Book Trailer The Noble Train

Friday, January 6, 2012

The Strange Reality of our Televisions

Watching television sometimes is just weird. The inlaws have one that is gigantic and s a High Definition television that is a clear violation of suspension of disbelief. In an age when reality in television and in our entrainment is being seen as a premium,is it any wonder we watch a television that detects a tiny mole or a small patch of unshaven hair on a news anchors chin? It is simply bizarre and when I started seeing the lighting patches on the set of Miracle on 34th Street it has clearly gone too far. You end up not watching a fictional dream,but a strange new recitation of reality.

This may be seen as a good thing but movies and fiction depend on a dream state in the writer and in the reader or viewer. Both must participate. But with High Def  televisions all suspension of reality is defeated by the ultra clear automatons that walk through the screen. Our eyes don't even do this. We seen the world in all its glory in a blend of primary colors that are put together for us into a scene, the heart of all entertainment. But what if someone amped our vision so we saw a sunset as something to be dissected under a microscope.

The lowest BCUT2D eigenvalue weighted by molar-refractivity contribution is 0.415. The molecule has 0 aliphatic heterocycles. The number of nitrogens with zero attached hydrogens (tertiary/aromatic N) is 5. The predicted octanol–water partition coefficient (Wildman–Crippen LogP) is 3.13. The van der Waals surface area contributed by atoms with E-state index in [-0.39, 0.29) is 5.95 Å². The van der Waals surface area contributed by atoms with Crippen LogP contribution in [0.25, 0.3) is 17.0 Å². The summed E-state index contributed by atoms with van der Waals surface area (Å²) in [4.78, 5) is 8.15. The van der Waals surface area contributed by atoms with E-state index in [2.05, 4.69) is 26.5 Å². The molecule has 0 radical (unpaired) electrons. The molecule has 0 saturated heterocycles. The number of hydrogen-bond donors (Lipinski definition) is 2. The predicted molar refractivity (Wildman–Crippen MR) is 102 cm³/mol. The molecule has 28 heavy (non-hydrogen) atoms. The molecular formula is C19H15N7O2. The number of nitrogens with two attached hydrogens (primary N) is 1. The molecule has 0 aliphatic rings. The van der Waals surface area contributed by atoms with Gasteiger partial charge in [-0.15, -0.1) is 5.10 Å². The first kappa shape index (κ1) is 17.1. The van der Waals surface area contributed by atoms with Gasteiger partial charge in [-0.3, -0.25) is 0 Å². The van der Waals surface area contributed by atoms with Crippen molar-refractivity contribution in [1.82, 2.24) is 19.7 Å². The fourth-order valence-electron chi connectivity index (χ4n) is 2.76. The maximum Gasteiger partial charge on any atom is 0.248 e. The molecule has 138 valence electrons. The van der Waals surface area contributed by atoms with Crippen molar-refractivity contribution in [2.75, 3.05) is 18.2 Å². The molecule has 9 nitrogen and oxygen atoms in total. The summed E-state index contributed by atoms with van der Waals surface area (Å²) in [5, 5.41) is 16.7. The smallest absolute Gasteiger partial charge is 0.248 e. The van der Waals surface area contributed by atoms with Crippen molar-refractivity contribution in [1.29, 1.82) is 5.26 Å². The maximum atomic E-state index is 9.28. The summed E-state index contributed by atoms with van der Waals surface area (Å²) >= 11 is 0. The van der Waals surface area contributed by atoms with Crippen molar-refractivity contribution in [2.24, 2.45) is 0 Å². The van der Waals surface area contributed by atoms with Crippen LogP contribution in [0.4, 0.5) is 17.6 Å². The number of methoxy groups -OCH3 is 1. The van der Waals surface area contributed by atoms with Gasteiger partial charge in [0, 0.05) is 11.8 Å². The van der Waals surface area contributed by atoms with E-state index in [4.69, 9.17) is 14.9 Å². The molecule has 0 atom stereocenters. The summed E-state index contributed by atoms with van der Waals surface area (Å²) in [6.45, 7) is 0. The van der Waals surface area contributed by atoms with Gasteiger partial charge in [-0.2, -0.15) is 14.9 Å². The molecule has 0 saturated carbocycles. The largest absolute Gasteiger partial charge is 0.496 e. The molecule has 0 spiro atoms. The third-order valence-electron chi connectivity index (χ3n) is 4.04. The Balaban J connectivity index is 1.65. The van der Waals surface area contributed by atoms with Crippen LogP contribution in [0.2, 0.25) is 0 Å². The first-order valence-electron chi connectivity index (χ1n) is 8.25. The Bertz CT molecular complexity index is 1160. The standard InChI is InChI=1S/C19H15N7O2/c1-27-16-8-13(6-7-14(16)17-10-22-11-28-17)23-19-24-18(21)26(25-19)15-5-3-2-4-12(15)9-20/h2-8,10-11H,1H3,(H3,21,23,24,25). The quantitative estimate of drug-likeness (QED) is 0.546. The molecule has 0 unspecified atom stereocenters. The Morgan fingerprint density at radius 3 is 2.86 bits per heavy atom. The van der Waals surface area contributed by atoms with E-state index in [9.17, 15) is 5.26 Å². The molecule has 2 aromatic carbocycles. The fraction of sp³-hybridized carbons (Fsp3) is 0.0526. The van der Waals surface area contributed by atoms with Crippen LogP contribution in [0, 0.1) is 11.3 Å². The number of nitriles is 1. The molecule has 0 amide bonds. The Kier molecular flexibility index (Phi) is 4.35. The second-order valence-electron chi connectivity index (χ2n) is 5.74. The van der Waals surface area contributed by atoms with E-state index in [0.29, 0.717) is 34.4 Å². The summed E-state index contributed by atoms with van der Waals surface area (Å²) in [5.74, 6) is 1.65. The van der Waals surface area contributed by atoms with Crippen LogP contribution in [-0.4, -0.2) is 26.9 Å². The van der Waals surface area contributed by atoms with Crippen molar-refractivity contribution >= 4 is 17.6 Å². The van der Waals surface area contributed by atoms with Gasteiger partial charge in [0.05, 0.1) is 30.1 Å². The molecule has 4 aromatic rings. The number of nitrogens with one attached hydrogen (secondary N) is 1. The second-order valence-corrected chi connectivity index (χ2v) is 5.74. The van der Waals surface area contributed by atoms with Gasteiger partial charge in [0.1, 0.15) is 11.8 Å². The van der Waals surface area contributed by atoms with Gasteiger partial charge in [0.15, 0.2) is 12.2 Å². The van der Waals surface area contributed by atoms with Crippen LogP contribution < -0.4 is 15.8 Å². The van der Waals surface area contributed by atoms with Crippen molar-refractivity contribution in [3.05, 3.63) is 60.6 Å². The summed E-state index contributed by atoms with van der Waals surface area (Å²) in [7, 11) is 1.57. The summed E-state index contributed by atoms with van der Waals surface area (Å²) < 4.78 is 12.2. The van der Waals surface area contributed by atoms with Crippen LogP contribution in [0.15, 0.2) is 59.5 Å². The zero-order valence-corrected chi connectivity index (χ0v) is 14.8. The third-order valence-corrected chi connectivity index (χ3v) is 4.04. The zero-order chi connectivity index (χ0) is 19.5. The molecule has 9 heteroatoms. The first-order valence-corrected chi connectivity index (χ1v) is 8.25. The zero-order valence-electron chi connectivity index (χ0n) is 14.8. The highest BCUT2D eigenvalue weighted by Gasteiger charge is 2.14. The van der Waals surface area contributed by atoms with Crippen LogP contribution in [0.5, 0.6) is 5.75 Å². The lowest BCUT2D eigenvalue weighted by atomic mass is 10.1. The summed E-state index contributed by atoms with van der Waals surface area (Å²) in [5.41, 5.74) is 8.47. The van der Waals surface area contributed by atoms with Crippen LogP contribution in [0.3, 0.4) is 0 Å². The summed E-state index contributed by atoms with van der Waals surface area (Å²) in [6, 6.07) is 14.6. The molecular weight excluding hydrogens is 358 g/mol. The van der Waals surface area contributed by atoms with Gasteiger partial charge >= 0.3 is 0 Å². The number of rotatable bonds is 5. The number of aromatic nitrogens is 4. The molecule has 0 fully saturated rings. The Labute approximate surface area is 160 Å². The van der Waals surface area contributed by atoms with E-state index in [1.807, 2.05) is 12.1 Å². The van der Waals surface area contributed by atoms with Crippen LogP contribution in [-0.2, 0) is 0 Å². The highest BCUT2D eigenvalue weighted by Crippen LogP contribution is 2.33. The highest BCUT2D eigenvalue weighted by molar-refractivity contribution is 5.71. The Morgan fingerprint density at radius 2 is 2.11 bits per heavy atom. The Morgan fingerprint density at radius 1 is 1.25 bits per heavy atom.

The truth is television is now creating it's own reality. Ever go to a football game and watch the teams hack it out on the field. It looks very plebeian, primitive, and if the day is overcast it is in black and white. Watch that same game on a High Definition television and you'd think you were in Disney World. The players and the coaches and the referees all look bigger than life as does the field.

Movies especially depend on a gauzy quality to the light that allows the scene to unfold so we go into the story and don't get hung up on the size of someones forehead or isn't that strange the way the mans mustache is uneven. In this way our technology is not in our service anymore, but in service to the end design of tech which is to constantly go where no man has gone before.

Huh. Maybe less is more.
Hemingways Attic (surviving as a writer)

Books by William Hazelgrove